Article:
Eswatini was recently introduced to its new members of Parliament (MPs) with representations of all 59 local Constituencies. Out of these 59 represented constituencies, only two women successfully made it through the elections. These results are rather disappointing and discouraging for the course toward gender equity where both men and women should be provided equal opportunities in all aspects.
Regardless of the countless advocacy efforts on the “Vote for Women” campaigns led by CANGO & WLSA, we unfortunately did not make the constitutional mark of 30% women representation in Parliament. Of note though, is the fact that women still made their representation under the traditional leadership structures such as Community leaders (Bucopho).
In a bid towards uncovering the barriers that prevent women from participating ad being represented in decision making processes; Women and Law - Swaziland implemented the “Breaking Barriers: Enhancing Swazi Women’s Participation and Representation in Decision Making” project with the aim of creating a platform for women’s political endeavors and roles in society and to equip them with knowledge and skills that enable them to participate actively in decision-making processes at all levels.
The overall objective of the project was to promote equal participation and representation of women and men at all levels of decision-making processes in Eswatini. The specific objective of the project was to strengthen the capacity and leadership skills of women to confidently claim their rights and effectively engage in decision making processes.
The project kick started with a Baseline study on women participation in leadership positions which looked at barriers and opportunities and also made recommendations on measures that could be undertaken for women participating in leadership positions. The findings of the study revealed that indeed women need to be equipped with leadership skills in order for them to effectively participate in the electoral processes.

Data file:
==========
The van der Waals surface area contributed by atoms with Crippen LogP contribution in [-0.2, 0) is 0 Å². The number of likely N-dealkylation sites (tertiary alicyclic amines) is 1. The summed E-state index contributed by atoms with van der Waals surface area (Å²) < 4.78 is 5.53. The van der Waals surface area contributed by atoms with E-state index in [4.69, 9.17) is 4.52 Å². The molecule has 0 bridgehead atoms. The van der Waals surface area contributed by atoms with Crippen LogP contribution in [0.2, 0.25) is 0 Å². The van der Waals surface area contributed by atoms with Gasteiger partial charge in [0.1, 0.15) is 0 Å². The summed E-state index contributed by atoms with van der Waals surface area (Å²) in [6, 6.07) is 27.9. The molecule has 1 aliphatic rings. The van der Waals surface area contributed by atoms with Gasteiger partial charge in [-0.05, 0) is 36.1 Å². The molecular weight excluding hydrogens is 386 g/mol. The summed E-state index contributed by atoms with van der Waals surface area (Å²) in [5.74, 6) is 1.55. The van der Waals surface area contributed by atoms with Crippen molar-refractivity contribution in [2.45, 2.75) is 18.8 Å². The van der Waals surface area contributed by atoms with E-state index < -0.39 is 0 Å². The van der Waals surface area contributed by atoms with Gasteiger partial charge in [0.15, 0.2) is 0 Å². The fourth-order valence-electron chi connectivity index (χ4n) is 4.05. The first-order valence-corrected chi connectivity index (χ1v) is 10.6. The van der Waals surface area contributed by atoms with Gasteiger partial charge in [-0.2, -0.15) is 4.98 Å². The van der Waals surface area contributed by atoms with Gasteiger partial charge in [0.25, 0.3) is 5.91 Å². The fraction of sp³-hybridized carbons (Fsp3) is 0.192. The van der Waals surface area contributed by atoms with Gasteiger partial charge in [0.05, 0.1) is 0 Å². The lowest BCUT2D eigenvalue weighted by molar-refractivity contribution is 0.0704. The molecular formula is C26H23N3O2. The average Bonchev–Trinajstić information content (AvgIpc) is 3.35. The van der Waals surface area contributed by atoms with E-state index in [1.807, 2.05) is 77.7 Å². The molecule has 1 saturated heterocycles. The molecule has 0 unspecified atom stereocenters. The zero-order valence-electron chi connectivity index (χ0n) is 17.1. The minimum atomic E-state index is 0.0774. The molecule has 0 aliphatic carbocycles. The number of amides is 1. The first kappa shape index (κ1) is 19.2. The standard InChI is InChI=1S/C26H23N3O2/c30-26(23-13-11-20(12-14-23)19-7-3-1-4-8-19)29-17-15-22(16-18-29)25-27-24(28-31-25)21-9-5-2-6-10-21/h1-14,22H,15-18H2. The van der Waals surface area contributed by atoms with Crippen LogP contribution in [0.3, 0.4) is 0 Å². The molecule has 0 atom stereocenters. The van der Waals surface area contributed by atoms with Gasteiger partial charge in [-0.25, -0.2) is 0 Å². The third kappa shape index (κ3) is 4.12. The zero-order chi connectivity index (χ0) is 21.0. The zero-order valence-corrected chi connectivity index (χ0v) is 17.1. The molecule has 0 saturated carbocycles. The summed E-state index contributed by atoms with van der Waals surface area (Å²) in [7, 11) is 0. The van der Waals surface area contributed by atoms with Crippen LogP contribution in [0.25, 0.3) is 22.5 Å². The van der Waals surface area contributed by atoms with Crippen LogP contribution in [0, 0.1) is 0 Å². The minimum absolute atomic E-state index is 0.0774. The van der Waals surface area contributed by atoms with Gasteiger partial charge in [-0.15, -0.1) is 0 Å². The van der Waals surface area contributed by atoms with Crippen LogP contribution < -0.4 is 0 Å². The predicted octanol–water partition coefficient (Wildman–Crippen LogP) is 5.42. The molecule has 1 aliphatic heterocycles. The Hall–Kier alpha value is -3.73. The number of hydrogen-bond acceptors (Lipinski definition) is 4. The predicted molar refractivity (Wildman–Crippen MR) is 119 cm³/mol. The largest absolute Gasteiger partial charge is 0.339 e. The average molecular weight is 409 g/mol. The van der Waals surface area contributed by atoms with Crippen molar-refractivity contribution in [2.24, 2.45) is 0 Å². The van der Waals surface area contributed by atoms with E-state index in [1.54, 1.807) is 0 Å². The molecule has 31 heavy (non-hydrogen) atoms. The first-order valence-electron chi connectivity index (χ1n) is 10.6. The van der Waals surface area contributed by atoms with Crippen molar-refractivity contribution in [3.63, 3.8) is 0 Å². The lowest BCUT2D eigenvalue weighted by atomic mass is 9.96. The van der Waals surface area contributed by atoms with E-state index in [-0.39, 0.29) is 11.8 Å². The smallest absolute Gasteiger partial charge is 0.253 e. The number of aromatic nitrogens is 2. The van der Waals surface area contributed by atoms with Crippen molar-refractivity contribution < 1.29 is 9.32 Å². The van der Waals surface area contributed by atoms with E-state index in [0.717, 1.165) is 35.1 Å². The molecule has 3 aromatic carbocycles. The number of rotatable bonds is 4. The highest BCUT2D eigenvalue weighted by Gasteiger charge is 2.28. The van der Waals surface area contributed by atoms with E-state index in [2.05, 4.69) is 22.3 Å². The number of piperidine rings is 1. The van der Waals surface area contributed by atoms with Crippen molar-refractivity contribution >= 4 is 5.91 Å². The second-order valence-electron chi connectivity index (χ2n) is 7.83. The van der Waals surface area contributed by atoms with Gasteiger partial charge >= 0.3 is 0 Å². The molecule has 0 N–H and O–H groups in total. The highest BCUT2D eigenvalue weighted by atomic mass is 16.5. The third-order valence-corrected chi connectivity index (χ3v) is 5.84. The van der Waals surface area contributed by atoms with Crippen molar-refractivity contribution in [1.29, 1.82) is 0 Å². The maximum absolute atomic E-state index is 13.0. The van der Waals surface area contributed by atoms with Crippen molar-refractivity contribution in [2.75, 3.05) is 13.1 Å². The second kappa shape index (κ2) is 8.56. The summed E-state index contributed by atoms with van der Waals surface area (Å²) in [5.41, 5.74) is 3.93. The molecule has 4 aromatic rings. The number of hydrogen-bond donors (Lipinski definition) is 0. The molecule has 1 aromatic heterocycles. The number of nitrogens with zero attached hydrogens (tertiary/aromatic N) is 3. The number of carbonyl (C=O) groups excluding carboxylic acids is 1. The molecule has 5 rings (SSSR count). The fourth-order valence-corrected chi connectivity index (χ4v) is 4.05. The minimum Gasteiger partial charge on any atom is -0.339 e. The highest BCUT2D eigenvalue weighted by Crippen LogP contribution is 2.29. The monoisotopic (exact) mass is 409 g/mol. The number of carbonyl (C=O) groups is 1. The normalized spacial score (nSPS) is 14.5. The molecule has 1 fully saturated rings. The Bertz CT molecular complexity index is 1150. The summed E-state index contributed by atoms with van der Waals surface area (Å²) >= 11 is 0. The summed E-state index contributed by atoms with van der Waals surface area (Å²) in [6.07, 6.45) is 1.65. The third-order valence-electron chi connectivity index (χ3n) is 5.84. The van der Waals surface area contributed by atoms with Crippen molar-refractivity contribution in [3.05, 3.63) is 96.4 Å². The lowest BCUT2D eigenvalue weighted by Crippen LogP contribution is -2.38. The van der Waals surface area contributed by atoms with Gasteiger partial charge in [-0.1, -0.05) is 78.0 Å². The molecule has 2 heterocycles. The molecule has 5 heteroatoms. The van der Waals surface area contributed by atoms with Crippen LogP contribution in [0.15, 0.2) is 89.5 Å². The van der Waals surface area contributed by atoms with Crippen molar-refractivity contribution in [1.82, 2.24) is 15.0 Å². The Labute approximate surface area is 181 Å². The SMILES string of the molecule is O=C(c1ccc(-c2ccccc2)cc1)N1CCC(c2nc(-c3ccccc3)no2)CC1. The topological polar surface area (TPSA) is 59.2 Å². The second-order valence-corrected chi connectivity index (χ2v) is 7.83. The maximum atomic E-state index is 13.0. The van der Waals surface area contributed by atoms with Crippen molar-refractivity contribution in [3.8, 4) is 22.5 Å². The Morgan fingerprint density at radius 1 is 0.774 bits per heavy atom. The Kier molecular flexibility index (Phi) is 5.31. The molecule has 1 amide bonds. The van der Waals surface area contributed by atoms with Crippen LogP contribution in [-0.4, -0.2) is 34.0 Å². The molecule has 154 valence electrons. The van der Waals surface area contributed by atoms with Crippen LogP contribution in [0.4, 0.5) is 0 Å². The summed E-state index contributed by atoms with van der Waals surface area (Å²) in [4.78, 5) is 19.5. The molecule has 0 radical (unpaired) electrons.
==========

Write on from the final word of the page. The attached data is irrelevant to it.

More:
Despite the eventual election results, local NGOs are standing strong for the country’s progress by setting a specific Parliamentary agenda to guide our Honorable Parliamentarians as they tackle issues of importance faced by Swazi citizens.
Prior to the announcement of the final results, WLSA engaged female electorates through a Women’s Convention platform where there were deliberations on findings of the research on barriers to women’s participation in decision making as well as the Women’s Charter de. Moreover, an agenda for Parliamentarians was developed to take concrete steps towards enhancing equal participation and representation of men and women in decision making processes. The convention further came up with a position paper which WLSA will use as an advocacy tool to influence national legislatives and policy reforms at national level. This sets the bar in discussions for the Parliamentarian’s term in office.
Given the opportunity, this set agenda can be provided to the newly placed Parliamentarians for articulation during their tenure. The agenda items were as follows:
Health & SRH